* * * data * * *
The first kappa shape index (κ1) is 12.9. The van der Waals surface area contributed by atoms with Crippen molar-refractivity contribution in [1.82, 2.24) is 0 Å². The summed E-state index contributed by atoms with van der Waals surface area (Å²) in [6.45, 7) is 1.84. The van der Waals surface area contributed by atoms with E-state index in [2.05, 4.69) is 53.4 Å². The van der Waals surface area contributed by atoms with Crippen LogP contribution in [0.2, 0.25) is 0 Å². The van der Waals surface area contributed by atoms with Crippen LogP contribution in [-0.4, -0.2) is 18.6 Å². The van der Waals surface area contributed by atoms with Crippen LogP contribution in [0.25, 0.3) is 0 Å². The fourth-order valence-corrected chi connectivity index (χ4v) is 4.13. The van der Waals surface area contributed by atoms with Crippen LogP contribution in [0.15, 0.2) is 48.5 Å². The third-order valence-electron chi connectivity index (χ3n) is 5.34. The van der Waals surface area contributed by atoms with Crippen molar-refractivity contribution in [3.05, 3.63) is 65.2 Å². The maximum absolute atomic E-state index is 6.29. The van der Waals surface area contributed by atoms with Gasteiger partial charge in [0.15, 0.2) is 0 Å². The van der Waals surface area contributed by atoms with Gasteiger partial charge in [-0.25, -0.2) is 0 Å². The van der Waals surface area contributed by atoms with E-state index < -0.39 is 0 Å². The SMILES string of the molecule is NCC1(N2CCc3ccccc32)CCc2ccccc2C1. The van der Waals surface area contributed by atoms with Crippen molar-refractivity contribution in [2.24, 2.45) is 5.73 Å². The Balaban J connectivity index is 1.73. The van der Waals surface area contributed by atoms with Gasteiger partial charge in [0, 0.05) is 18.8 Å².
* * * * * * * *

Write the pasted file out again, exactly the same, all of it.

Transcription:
The first kappa shape index (κ1) is 12.9. The van der Waals surface area contributed by atoms with Crippen molar-refractivity contribution in [1.82, 2.24) is 0 Å². The summed E-state index contributed by atoms with van der Waals surface area (Å²) in [6.45, 7) is 1.84. The van der Waals surface area contributed by atoms with E-state index in [2.05, 4.69) is 53.4 Å². The van der Waals surface area contributed by atoms with Crippen LogP contribution in [0.2, 0.25) is 0 Å². The van der Waals surface area contributed by atoms with Crippen LogP contribution in [-0.4, -0.2) is 18.6 Å². The van der Waals surface area contributed by atoms with Crippen LogP contribution in [0.25, 0.3) is 0 Å². The fourth-order valence-corrected chi connectivity index (χ4v) is 4.13. The van der Waals surface area contributed by atoms with Crippen LogP contribution in [0.15, 0.2) is 48.5 Å². The third-order valence-electron chi connectivity index (χ3n) is 5.34. The van der Waals surface area contributed by atoms with Crippen molar-refractivity contribution in [3.05, 3.63) is 65.2 Å². The maximum absolute atomic E-state index is 6.29. The van der Waals surface area contributed by atoms with Gasteiger partial charge in [0.15, 0.2) is 0 Å². The van der Waals surface area contributed by atoms with Gasteiger partial charge in [-0.25, -0.2) is 0 Å². The van der Waals surface area contributed by atoms with E-state index < -0.39 is 0 Å². The SMILES string of the molecule is NCC1(N2CCc3ccccc32)CCc2ccccc2C1. The van der Waals surface area contributed by atoms with Crippen molar-refractivity contribution in [2.24, 2.45) is 5.73 Å². The Balaban J connectivity index is 1.73. The van der Waals surface area contributed by atoms with Gasteiger partial charge in [0, 0.05) is 18.8 Å².